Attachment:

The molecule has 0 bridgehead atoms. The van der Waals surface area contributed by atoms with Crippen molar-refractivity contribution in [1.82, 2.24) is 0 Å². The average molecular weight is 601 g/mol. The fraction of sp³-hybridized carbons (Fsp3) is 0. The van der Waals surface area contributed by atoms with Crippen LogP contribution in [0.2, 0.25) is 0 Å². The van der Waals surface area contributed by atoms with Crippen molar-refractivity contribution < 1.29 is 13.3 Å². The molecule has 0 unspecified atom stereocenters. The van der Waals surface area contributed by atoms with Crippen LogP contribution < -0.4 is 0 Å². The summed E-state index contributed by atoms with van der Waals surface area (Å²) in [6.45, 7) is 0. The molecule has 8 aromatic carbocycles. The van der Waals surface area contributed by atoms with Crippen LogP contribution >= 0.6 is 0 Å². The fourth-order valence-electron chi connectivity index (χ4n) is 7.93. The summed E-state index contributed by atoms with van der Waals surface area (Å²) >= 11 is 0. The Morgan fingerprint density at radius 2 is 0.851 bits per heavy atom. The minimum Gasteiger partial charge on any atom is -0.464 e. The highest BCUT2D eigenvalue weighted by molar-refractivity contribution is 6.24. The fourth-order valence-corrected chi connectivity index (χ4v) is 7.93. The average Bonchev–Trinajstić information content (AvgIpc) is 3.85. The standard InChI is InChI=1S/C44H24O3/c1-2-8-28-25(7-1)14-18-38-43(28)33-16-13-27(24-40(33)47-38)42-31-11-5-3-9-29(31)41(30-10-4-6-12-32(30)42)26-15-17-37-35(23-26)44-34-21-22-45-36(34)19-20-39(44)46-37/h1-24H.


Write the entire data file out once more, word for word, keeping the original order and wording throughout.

The molecule has 0 bridgehead atoms. The van der Waals surface area contributed by atoms with Crippen molar-refractivity contribution in [1.82, 2.24) is 0 Å². The average molecular weight is 601 g/mol. The fraction of sp³-hybridized carbons (Fsp3) is 0. The van der Waals surface area contributed by atoms with Crippen LogP contribution in [0.2, 0.25) is 0 Å². The van der Waals surface area contributed by atoms with Crippen molar-refractivity contribution < 1.29 is 13.3 Å². The molecule has 0 unspecified atom stereocenters. The van der Waals surface area contributed by atoms with Crippen LogP contribution < -0.4 is 0 Å². The summed E-state index contributed by atoms with van der Waals surface area (Å²) in [6.45, 7) is 0. The molecule has 8 aromatic carbocycles. The van der Waals surface area contributed by atoms with Crippen LogP contribution >= 0.6 is 0 Å². The fourth-order valence-electron chi connectivity index (χ4n) is 7.93. The summed E-state index contributed by atoms with van der Waals surface area (Å²) >= 11 is 0. The Morgan fingerprint density at radius 2 is 0.851 bits per heavy atom. The minimum Gasteiger partial charge on any atom is -0.464 e. The highest BCUT2D eigenvalue weighted by molar-refractivity contribution is 6.24. The fourth-order valence-corrected chi connectivity index (χ4v) is 7.93. The average Bonchev–Trinajstić information content (AvgIpc) is 3.85. The standard InChI is InChI=1S/C44H24O3/c1-2-8-28-25(7-1)14-18-38-43(28)33-16-13-27(24-40(33)47-38)42-31-11-5-3-9-29(31)41(30-10-4-6-12-32(30)42)26-15-17-37-35(23-26)44-34-21-22-45-36(34)19-20-39(44)46-37/h1-24H.